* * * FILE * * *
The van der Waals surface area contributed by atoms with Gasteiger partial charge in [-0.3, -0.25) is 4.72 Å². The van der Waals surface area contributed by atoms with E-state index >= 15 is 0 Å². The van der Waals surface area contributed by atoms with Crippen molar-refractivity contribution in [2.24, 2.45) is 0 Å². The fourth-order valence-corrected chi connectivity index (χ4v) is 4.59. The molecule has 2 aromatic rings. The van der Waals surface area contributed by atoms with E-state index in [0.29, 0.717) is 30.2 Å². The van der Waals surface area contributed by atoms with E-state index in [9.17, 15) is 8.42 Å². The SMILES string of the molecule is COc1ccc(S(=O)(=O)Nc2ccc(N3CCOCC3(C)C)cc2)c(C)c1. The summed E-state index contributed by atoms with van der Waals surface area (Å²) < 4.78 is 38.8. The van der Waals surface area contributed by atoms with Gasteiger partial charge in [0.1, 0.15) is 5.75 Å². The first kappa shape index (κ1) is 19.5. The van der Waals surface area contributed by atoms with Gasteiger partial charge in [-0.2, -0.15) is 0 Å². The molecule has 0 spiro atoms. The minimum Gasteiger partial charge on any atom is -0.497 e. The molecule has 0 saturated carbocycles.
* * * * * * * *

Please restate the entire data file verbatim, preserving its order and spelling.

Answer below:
The van der Waals surface area contributed by atoms with Gasteiger partial charge in [-0.3, -0.25) is 4.72 Å². The van der Waals surface area contributed by atoms with E-state index >= 15 is 0 Å². The van der Waals surface area contributed by atoms with Crippen molar-refractivity contribution in [2.24, 2.45) is 0 Å². The fourth-order valence-corrected chi connectivity index (χ4v) is 4.59. The molecule has 2 aromatic rings. The van der Waals surface area contributed by atoms with E-state index in [0.29, 0.717) is 30.2 Å². The van der Waals surface area contributed by atoms with E-state index in [9.17, 15) is 8.42 Å². The SMILES string of the molecule is COc1ccc(S(=O)(=O)Nc2ccc(N3CCOCC3(C)C)cc2)c(C)c1. The summed E-state index contributed by atoms with van der Waals surface area (Å²) < 4.78 is 38.8. The van der Waals surface area contributed by atoms with Gasteiger partial charge in [0.1, 0.15) is 5.75 Å². The first kappa shape index (κ1) is 19.5. The van der Waals surface area contributed by atoms with Gasteiger partial charge in [-0.2, -0.15) is 0 Å². The molecule has 0 spiro atoms. The minimum Gasteiger partial charge on any atom is -0.497 e. The molecule has 0 saturated carbocycles.